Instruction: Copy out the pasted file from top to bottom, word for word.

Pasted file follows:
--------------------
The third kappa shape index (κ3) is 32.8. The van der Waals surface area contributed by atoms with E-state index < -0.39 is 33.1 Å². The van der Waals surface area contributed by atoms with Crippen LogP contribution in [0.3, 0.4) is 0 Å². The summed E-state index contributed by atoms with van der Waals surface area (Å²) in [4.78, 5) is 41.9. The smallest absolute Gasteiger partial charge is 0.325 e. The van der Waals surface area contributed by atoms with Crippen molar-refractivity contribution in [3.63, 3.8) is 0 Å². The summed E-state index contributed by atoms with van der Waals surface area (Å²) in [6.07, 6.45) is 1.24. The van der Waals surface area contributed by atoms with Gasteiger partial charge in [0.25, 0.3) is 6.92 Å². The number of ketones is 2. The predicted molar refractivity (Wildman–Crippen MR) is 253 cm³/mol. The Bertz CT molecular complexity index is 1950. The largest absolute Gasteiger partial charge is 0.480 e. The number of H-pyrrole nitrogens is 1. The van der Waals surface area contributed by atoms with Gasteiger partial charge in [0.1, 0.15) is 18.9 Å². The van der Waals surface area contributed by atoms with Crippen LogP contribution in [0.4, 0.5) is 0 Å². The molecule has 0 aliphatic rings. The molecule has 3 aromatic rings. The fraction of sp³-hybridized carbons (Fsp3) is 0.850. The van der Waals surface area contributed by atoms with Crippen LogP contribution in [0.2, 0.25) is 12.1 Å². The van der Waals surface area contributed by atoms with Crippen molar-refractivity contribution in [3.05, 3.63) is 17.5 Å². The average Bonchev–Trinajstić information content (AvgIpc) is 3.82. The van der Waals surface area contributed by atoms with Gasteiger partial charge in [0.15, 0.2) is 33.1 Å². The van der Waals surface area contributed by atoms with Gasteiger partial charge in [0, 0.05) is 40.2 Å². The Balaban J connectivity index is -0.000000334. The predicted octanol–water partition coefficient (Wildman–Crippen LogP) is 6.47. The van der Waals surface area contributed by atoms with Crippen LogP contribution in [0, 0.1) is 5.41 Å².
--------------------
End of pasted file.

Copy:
The third kappa shape index (κ3) is 32.8. The van der Waals surface area contributed by atoms with E-state index < -0.39 is 33.1 Å². The van der Waals surface area contributed by atoms with Crippen LogP contribution in [0.3, 0.4) is 0 Å². The summed E-state index contributed by atoms with van der Waals surface area (Å²) in [4.78, 5) is 41.9. The smallest absolute Gasteiger partial charge is 0.325 e. The van der Waals surface area contributed by atoms with Crippen molar-refractivity contribution in [3.63, 3.8) is 0 Å². The summed E-state index contributed by atoms with van der Waals surface area (Å²) in [6.07, 6.45) is 1.24. The van der Waals surface area contributed by atoms with Gasteiger partial charge in [0.25, 0.3) is 6.92 Å². The number of ketones is 2. The predicted molar refractivity (Wildman–Crippen MR) is 253 cm³/mol. The Bertz CT molecular complexity index is 1950. The largest absolute Gasteiger partial charge is 0.480 e. The number of H-pyrrole nitrogens is 1. The van der Waals surface area contributed by atoms with Gasteiger partial charge in [0.1, 0.15) is 18.9 Å². The van der Waals surface area contributed by atoms with Crippen LogP contribution in [0.4, 0.5) is 0 Å². The molecule has 0 aliphatic rings. The molecule has 3 aromatic rings. The fraction of sp³-hybridized carbons (Fsp3) is 0.850. The van der Waals surface area contributed by atoms with Crippen LogP contribution in [0.2, 0.25) is 12.1 Å². The van der Waals surface area contributed by atoms with Crippen molar-refractivity contribution in [3.05, 3.63) is 17.5 Å². The average Bonchev–Trinajstić information content (AvgIpc) is 3.82. The van der Waals surface area contributed by atoms with Gasteiger partial charge in [0.15, 0.2) is 33.1 Å². The van der Waals surface area contributed by atoms with Gasteiger partial charge in [0, 0.05) is 40.2 Å². The Balaban J connectivity index is -0.000000334. The predicted octanol–water partition coefficient (Wildman–Crippen LogP) is 6.47. The van der Waals surface area contributed by atoms with Crippen LogP contribution in [0, 0.1) is 5.41 Å².